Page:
Category Archives: Behind the scenes

Yorkville art show in March: The Highway Series

I’m thrilled to be having a solo show of my art in the Yorkville Library gallery during March. It’s a wonderful spot — a brightly-lit sunny room at the back of this historic location.

Here are a few of the installation views of the show.

installation of art show

It’s surprising how much work it is to put together a show like this. It makes me appreciate the work a commercial gallery does!

First, I have known of this date for about a year, because I had to apply for the space more than a year ago. I had gone in and measured the space to see how much room there was.

I’ve been painting with this show in mind for months, actually — as far back as last summer! I had started The Highway Series around 2015, and have continued to refine this idea and work along these lines. The concept is simple — looking at the rural landscape as we see it from the highway, usually in a moving car. More on that in another post…

As the time for the show comes closer, I started worrying I did not have enough work that met my standards for being good enough to show. A few pieces were reworked, and repainted. In one case, The Yellow Fields, I am thrilled with how the finished painting came out, after feeling it was not quite right for months.

I also started and finished a few pieces just in the last few months.

And everything needed to be mounted or framed, have wires put on it, titled even!

There’s a lot of second-guessing of oneself. “Is it good enough?” So now it is hung on the walls, shared with the world. The librarian in charge of that branch told me how pleased she was to see larger paintings, as they are often quite small. And it really brightens the whole space!

There are a number of libraries in Toronto that make their space available for art exhibits, and I think this is such a wonderful way to use the library system, in addition to all the other great stuff they do.

If you are in the Toronto area, I hope you drop by to see the work, “in person.”  All of it is here on the site.

Thanks for stopping by!




Preparing for a show – building frames and mounting the work

I’ve been getting some paintings ready to show, and thought you would be interested to see what goes into that.

Since I generally paint on wood panels, the panels themselves need to be supported on cradles. I build these myself. The work looks so much better when it is framed, even simply framed, that I decided to build simple frames for the pieces in this show. As well, the frame protects the painting. If it gets dropped by mistake, for example, it will be the frame that is damaged, not the painting.

I was building so many that I made a careful plan of the rough and finished size of each piece, and how many pieces of each type of wood I would use.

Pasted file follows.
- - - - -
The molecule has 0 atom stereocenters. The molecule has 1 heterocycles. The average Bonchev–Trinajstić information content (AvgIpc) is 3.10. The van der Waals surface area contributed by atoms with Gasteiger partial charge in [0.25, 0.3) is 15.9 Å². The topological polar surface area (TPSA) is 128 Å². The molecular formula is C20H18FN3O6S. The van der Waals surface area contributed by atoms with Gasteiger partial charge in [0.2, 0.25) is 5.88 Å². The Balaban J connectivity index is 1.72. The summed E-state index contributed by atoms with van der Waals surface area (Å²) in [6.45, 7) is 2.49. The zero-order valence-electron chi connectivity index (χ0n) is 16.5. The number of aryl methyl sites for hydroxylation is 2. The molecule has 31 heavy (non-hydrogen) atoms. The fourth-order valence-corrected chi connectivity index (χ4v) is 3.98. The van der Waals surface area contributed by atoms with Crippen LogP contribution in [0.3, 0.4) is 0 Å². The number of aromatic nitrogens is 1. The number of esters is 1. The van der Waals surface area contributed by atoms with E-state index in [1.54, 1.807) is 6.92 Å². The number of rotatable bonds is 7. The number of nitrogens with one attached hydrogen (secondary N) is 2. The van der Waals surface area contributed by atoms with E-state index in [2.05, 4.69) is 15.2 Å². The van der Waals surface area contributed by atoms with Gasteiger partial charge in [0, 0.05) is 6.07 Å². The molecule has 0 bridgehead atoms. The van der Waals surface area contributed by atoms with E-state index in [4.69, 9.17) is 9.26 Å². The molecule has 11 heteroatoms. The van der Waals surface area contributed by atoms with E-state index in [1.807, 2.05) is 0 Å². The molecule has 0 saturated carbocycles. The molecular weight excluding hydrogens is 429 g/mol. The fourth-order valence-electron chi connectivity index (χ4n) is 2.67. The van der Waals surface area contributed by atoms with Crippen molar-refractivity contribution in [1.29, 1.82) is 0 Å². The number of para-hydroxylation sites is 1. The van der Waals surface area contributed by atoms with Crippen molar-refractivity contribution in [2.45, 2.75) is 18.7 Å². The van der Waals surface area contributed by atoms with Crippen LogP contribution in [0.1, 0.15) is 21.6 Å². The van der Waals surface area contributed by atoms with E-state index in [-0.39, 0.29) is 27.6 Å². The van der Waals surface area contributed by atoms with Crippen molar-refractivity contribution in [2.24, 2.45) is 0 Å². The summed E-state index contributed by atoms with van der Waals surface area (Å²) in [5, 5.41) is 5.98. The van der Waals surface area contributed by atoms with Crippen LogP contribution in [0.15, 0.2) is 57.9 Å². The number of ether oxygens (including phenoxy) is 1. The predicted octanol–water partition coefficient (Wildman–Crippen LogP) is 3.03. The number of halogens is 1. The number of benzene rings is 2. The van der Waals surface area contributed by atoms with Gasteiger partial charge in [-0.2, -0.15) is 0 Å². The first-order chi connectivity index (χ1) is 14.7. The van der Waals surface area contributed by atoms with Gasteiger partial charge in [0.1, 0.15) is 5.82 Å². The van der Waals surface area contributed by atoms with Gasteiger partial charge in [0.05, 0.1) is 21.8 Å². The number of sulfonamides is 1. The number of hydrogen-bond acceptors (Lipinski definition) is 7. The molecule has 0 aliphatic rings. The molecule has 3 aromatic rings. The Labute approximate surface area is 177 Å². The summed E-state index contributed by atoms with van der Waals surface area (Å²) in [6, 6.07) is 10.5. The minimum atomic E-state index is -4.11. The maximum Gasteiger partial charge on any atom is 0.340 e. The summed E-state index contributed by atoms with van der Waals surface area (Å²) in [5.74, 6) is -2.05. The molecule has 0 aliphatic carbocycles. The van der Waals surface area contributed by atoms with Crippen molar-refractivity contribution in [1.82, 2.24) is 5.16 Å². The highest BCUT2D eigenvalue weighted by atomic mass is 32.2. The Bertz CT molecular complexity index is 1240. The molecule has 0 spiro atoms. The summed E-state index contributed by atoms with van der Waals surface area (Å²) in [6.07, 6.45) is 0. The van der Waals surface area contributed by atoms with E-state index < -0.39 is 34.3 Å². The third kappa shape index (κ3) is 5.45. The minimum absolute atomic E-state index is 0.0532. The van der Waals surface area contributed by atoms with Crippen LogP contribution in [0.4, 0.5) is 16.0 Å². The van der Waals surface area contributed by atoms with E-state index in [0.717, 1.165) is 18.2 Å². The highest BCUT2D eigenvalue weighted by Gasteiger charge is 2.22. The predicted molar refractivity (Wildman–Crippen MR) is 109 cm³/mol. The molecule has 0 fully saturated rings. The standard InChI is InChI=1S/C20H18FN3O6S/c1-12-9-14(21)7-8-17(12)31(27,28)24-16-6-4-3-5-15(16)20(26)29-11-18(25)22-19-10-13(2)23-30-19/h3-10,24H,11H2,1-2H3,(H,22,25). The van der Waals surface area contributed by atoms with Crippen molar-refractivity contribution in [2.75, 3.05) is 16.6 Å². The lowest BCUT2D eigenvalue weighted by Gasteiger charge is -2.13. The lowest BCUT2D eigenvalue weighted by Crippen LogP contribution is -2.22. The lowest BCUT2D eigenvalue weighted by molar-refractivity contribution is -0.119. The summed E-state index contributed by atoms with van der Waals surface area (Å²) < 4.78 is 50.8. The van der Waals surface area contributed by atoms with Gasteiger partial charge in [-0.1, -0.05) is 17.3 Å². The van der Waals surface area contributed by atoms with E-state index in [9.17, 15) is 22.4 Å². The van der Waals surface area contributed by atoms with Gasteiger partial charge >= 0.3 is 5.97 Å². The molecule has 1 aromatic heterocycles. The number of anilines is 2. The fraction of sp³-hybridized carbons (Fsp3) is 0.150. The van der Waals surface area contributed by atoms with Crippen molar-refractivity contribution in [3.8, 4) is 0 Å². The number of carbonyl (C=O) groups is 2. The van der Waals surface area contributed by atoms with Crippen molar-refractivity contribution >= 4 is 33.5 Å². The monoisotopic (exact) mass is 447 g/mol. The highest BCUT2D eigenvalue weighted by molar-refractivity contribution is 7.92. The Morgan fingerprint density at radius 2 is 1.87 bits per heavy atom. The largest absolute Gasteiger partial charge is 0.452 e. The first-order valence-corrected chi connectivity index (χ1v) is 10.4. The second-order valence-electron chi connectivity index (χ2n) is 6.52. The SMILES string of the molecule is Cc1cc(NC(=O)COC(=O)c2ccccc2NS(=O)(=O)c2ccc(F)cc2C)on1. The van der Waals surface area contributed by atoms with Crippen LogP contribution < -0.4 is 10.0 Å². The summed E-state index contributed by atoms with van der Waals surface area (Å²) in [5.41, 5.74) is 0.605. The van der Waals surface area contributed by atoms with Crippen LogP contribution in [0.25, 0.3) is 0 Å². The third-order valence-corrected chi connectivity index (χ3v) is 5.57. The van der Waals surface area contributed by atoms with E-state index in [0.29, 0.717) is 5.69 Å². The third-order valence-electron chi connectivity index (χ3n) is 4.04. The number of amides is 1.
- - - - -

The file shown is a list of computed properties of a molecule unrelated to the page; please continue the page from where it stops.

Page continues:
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Careful planning will minimize the waste from the wood. So I measured all the cuts first. The wood you see here is oak and poplar, which is what I use for the visible parts of the frame.

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I allow for 1/4 inch of waste from the power saw — you actually use close to 1/8 inch just to the cut itself.










Next step is to make all the preliminary cuts with the power saw. I did this outside the sun room, which I temporarily converted into a framing studio.  Way too much sawdust to do this inside, so I bundled up and did it on the deck.

sawing frames sawing frames 2

Next up is trimming the rough cuts. This bad boy tool is called a mitre trimmer, and it has razor sharp blades that cut a very thin slice off the corner of the wood. I love the way the trimmed corners feels – smooth and perfect.

mitre trimmermitre trimmer in use

Here’s my giant pile of trimmed cradle pieces, ready to be glued up. This year I acquired a v-nailer, which greatly simplifies and speeds up the process. You glue, clamp and nail one corner at a time.

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I also paint the edges of each of the cradles. Usually a dark purplish – charcoal color that I mix up myself. So if you buy a piece without a frame, you can hang it on the wall. In the finished frame, you can see just a bit of this edge, so it is important that it look good.

In the picture on the right, the thin pieces that are painted are going to be the back part of the frame. Thin pieces of oak and poplar will be mounted to the edge.

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These cradles are all mounted to the individual paintings with carpenter’s glue, then clamped until the glue is set.

The thin frames are a little trickier, since they have two parts — the profile is an L shape. Each one has eight pieces to be fitted and glued. I use corner clamps, but this year I also pressed some yoga equipment into service — see the colored rubber bands? I wrap and clamp these as well, to make sure the corners all fit nice and neat.

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Before I put the painting into the frame, I apply a coat of matte varnish. This is painter’s varnish that protects the painting from UV and minor bangs, as well as grease or dust. I also mark the back of the painting with a title, date, and conservation information (so any future conservator knows what materials were used — what kind of ground preparation, paint, and varnish.)

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Here are a few of the pieces for this show, all framed and ready to go. These are hung in my home for us to enjoy before they go make their way in the world!

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I’m quite pleased with how these all look. All set to be hung!